Texas Gov. Greg Abbott said Friday he was “livid” about being “misled” on initial reports of the immediate police response to the school massacre in Uvalde.
But Abbott, at a press conference in Uvalde, rejected any calls for increased gun control measures — such as background checks — in response to the mass shooting at Robb Elementary School, where 19 children and two teachers were slaughtered.
Abbott and other officials earlier this week said a school resource officer confronted the killer as he entered campus, a claim that law enforcement later retracted. There were also conflicting timelines about how long law enforcement agents waited before entering the school to stop the gunman.
The governor said investigators need to “get to the very seconds of exactly what happened with 100 percent accuracy and explain it to the public and most importantly to the victims who have been devastated.”
Abbott insisted officials will get to the bottom of why responding police didn’t take more aggressive action to “eliminate” the killer.
“There will be ongoing investigations that detail exactly who knew what when, who was in charge and what strategy (was used), why that particular strategy was employed, why were other strategies not employed,” Abbott said.
“Bottom line would be, why did they not choose the strategy that would have been best to get in there to eliminate the killer and to rescue the children.”
Uvalde Mayor Don McLaughlin, seated next to Abbott, conceded he’s been left as dumbfounded as the governor by the changing stories of law enforcement.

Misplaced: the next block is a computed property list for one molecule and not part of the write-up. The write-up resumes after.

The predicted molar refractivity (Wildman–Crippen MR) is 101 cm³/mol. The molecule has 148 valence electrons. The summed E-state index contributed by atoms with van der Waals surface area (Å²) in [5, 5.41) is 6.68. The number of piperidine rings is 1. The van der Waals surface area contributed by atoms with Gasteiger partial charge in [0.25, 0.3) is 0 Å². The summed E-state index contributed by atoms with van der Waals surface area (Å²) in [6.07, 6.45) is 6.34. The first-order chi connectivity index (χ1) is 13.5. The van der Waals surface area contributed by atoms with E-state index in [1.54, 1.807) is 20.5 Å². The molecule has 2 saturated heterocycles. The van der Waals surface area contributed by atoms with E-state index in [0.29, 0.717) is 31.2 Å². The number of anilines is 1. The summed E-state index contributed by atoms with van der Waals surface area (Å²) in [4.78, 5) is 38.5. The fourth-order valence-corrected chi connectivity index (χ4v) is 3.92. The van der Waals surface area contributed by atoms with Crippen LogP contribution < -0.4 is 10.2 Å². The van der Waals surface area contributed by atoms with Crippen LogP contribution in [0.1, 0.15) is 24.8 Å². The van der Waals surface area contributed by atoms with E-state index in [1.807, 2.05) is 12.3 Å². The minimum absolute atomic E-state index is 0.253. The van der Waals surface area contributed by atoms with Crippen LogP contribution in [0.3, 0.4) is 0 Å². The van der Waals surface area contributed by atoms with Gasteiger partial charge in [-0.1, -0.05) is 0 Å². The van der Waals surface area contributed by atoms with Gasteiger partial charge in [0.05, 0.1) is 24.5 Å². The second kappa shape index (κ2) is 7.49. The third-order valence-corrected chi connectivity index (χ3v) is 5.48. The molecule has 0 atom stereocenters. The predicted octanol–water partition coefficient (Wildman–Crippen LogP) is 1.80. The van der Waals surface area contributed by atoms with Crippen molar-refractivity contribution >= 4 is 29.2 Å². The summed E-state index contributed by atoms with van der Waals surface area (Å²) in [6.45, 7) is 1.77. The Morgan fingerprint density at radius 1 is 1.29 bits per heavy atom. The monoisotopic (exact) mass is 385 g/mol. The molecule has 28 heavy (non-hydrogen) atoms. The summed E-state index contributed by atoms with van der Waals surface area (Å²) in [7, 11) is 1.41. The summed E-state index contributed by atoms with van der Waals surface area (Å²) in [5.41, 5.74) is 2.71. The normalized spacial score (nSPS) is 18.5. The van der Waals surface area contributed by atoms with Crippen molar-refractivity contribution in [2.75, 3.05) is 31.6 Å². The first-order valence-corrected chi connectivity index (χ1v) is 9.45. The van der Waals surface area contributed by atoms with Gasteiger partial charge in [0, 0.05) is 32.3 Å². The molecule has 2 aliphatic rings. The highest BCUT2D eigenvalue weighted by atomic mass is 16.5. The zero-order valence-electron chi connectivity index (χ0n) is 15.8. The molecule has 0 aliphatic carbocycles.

“I’ve been just as confused as you are because … I got the same information that the governor got,” McLaughlin said.
Abbott also said at the conference he wouldn’t press for any additional restrictions on guns in his state.
In arguing against background checks, Abbott selectively pointed at the Santa Fe High School shooting of 2018 when “the killer took the gun from his parent” and the Sutherland Springs church shooting of 2017, when “there was a background check that was done, it was done in a flawed way allowing the killer to get a gun.”
“Anyone who suggests, ‘Well, maybe we should focus on background checks instead of mental health,’ I suggest to you it is mistaken,” he said.
And in rejecting limits on who could buy high-powered weapons, the governor cited the state’s nearly 150 year history of gun ownership.
“Every since Texas has been a state, an 18-year-old has had the ability to buy a long gun, a rifle,” he said.
“And since that time, it seems like it’s only been in the past decade or two we’ve had school shootings. So for a century and a half, 18-year-olds could buy rifles and we didn’t have school shootings.”